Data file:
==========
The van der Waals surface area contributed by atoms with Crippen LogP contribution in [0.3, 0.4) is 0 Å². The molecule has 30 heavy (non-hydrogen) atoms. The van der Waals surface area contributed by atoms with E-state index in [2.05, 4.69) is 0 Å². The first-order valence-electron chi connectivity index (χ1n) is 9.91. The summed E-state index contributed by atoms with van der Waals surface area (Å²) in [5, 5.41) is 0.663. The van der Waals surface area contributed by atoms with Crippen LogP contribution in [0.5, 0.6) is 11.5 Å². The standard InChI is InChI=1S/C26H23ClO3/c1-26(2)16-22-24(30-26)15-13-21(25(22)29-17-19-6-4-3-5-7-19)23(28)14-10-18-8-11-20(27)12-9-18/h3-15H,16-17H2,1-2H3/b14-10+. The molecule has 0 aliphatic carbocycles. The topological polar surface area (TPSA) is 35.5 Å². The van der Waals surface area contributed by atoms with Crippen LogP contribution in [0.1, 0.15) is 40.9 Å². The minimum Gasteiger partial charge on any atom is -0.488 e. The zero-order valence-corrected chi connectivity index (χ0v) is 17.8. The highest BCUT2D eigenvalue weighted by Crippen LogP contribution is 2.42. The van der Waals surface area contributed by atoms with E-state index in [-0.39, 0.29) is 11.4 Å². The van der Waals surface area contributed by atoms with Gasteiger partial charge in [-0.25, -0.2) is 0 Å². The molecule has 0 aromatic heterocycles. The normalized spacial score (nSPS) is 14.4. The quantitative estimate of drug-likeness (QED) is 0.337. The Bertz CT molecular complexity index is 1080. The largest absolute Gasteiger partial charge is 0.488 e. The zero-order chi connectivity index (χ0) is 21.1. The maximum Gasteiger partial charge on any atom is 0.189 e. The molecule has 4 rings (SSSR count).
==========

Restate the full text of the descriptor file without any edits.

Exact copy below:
The van der Waals surface area contributed by atoms with Crippen LogP contribution in [0.3, 0.4) is 0 Å². The molecule has 30 heavy (non-hydrogen) atoms. The van der Waals surface area contributed by atoms with E-state index in [2.05, 4.69) is 0 Å². The first-order valence-electron chi connectivity index (χ1n) is 9.91. The summed E-state index contributed by atoms with van der Waals surface area (Å²) in [5, 5.41) is 0.663. The van der Waals surface area contributed by atoms with Crippen LogP contribution in [0.5, 0.6) is 11.5 Å². The standard InChI is InChI=1S/C26H23ClO3/c1-26(2)16-22-24(30-26)15-13-21(25(22)29-17-19-6-4-3-5-7-19)23(28)14-10-18-8-11-20(27)12-9-18/h3-15H,16-17H2,1-2H3/b14-10+. The molecule has 0 aliphatic carbocycles. The topological polar surface area (TPSA) is 35.5 Å². The van der Waals surface area contributed by atoms with Crippen LogP contribution in [0.1, 0.15) is 40.9 Å². The minimum Gasteiger partial charge on any atom is -0.488 e. The zero-order valence-corrected chi connectivity index (χ0v) is 17.8. The highest BCUT2D eigenvalue weighted by Crippen LogP contribution is 2.42. The van der Waals surface area contributed by atoms with E-state index in [-0.39, 0.29) is 11.4 Å². The van der Waals surface area contributed by atoms with Gasteiger partial charge in [-0.25, -0.2) is 0 Å². The molecule has 0 aromatic heterocycles. The normalized spacial score (nSPS) is 14.4. The quantitative estimate of drug-likeness (QED) is 0.337. The Bertz CT molecular complexity index is 1080. The largest absolute Gasteiger partial charge is 0.488 e. The zero-order chi connectivity index (χ0) is 21.1. The maximum Gasteiger partial charge on any atom is 0.189 e. The molecule has 4 rings (SSSR count).